• Psoriasis Life Stress Inventory (PLSI) which asks how stressful 18 daily tasks, like getting a haircut or going to public places, are for you to perform
  • Psoriasis Disability Index (PDI) which assesses how psoriasis affects your work, leisure time, and personal relationships

Clinical Value

By evaluating how psoriasis affects you physically and emotionally, your doctor can make a qualified decision regarding your treatment. With mild psoriasis, for example, your doctor may prescribe moisturizing creams and topical medications or recommend that you quit smoking or lose weight to reduce your risk of flares.

With moderate psoriasis, additional treatments may be incorporated, including immunosuppressant drugs like methotrexate or topical or oral retinoids. With severe psoriasis, additional interventions may be prescribed, including phototherapy and injectable biologic drugs like Humira (adalimumab) and Enbrel (etanercept).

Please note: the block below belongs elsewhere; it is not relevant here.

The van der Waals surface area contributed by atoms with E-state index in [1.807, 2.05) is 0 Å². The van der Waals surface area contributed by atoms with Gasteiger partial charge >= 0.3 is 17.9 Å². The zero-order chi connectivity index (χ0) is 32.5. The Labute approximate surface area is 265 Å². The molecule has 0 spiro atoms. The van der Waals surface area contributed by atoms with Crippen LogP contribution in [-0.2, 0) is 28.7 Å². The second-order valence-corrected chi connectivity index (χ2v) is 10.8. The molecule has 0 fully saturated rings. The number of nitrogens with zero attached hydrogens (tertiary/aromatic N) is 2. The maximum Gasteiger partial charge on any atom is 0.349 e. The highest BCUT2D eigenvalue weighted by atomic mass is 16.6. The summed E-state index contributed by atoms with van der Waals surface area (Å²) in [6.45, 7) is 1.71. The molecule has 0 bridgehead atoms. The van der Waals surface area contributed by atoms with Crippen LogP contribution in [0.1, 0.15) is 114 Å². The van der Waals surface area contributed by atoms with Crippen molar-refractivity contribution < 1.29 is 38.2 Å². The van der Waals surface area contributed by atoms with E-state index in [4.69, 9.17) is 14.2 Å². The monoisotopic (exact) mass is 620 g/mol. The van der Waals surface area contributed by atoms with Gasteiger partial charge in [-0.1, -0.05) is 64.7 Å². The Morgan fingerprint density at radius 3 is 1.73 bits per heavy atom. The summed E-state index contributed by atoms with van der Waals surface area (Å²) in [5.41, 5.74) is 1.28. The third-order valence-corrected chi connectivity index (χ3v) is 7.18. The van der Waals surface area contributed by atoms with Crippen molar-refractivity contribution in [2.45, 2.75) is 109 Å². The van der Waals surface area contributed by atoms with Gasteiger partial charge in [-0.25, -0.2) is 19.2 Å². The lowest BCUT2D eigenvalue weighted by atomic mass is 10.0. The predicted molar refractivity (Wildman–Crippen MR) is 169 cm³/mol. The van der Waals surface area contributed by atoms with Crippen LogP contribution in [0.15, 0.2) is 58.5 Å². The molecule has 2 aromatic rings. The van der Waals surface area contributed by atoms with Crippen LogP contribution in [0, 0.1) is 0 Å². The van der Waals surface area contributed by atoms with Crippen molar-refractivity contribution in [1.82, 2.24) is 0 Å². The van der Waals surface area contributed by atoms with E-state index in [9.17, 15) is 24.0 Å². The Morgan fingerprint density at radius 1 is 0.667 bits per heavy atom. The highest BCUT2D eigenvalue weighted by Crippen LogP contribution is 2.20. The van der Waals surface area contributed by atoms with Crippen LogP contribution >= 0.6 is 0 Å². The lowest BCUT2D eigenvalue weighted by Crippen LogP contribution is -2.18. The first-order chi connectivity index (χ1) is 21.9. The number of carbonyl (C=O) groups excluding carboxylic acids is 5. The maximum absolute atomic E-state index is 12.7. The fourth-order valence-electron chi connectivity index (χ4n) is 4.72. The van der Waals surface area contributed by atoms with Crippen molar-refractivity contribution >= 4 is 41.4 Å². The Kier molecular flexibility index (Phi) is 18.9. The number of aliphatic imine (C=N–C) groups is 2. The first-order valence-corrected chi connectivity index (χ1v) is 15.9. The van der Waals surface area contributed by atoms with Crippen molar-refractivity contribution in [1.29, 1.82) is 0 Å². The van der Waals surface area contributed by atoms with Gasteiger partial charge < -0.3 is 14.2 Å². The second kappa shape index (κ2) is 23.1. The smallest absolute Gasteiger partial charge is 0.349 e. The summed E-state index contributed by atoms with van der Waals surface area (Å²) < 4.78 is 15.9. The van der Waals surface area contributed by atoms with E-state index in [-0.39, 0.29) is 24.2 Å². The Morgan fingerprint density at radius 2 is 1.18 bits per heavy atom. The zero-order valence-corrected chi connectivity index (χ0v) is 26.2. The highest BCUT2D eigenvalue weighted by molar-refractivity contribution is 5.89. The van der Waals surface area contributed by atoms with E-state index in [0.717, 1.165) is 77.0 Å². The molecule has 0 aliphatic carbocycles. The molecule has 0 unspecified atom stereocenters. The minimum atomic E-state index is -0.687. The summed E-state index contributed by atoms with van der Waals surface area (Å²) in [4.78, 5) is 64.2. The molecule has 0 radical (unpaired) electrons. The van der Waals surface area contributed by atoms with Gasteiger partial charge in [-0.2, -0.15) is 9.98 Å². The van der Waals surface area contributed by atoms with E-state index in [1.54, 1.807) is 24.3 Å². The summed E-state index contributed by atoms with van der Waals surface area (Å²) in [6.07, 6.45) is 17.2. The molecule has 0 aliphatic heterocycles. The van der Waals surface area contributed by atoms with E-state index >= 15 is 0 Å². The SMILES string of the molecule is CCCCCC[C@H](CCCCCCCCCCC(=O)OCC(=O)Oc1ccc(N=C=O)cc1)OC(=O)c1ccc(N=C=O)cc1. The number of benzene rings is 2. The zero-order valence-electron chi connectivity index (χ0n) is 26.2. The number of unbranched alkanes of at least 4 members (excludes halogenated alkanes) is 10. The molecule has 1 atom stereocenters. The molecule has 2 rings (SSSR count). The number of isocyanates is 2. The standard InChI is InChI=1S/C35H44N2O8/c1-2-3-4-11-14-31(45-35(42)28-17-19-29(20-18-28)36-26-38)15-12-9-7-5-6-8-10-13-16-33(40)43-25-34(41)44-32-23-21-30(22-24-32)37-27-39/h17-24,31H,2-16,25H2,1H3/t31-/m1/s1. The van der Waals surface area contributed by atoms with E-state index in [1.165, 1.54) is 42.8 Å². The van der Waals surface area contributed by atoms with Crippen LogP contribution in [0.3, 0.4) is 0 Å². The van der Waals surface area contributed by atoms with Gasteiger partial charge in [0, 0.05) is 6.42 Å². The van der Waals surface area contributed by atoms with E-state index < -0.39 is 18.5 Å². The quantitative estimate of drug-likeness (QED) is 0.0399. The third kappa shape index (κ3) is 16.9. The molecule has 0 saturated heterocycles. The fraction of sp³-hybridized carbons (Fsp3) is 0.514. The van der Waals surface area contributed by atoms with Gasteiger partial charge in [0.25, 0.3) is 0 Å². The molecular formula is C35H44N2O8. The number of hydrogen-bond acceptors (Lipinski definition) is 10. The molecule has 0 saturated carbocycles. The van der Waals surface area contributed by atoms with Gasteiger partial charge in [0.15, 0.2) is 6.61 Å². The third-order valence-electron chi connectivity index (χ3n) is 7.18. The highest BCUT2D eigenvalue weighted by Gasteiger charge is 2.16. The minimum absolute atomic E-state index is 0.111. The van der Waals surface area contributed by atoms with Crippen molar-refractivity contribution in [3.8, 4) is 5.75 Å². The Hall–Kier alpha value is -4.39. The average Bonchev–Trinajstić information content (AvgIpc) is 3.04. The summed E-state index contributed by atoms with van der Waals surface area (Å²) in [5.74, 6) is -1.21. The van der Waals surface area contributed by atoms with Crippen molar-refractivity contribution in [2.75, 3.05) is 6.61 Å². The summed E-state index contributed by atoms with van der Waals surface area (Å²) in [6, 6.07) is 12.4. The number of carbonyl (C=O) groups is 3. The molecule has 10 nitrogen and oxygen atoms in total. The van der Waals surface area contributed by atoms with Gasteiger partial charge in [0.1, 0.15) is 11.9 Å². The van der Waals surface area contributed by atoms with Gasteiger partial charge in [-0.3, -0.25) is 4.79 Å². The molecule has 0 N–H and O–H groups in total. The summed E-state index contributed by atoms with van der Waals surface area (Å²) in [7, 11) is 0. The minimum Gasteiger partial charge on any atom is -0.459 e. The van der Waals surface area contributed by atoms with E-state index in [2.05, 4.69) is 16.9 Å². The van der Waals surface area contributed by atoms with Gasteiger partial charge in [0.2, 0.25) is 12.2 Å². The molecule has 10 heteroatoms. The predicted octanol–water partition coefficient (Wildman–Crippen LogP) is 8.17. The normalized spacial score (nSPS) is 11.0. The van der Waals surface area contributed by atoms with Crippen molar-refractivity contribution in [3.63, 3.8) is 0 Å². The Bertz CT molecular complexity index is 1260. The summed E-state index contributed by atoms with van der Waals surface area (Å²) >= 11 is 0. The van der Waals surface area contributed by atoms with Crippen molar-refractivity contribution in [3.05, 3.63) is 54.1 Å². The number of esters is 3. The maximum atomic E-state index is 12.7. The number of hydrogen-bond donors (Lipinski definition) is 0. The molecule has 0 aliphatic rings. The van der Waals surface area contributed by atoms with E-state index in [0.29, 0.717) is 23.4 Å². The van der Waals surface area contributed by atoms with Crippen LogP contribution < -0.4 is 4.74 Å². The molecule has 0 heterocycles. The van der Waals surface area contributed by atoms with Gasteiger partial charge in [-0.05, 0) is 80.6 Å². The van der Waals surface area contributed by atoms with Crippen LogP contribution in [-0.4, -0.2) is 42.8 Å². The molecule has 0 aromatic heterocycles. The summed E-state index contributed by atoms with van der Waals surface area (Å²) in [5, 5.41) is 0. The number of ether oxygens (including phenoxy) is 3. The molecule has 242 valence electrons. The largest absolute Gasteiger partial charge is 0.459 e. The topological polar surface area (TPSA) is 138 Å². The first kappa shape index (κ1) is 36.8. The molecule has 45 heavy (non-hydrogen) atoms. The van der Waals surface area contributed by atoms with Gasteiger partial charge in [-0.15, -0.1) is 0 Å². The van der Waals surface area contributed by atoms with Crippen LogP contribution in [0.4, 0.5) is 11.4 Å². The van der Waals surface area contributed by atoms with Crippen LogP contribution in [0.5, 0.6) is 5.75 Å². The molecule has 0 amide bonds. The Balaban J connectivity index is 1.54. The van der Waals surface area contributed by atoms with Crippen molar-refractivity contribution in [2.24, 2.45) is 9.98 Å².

Quality-of-life tests can also inform treatment decisions, particularly if the disease is causing anxiety or depression. In the end, the appropriate treatment of emotional symptoms is just as important as physical ones.

PASI scores, as well as the quality-of-life surveys, are also valuable in tracking your response to treatment. By keeping track of your condition, your doctor can ensure the optimal response to treatment and the optimal quality of life.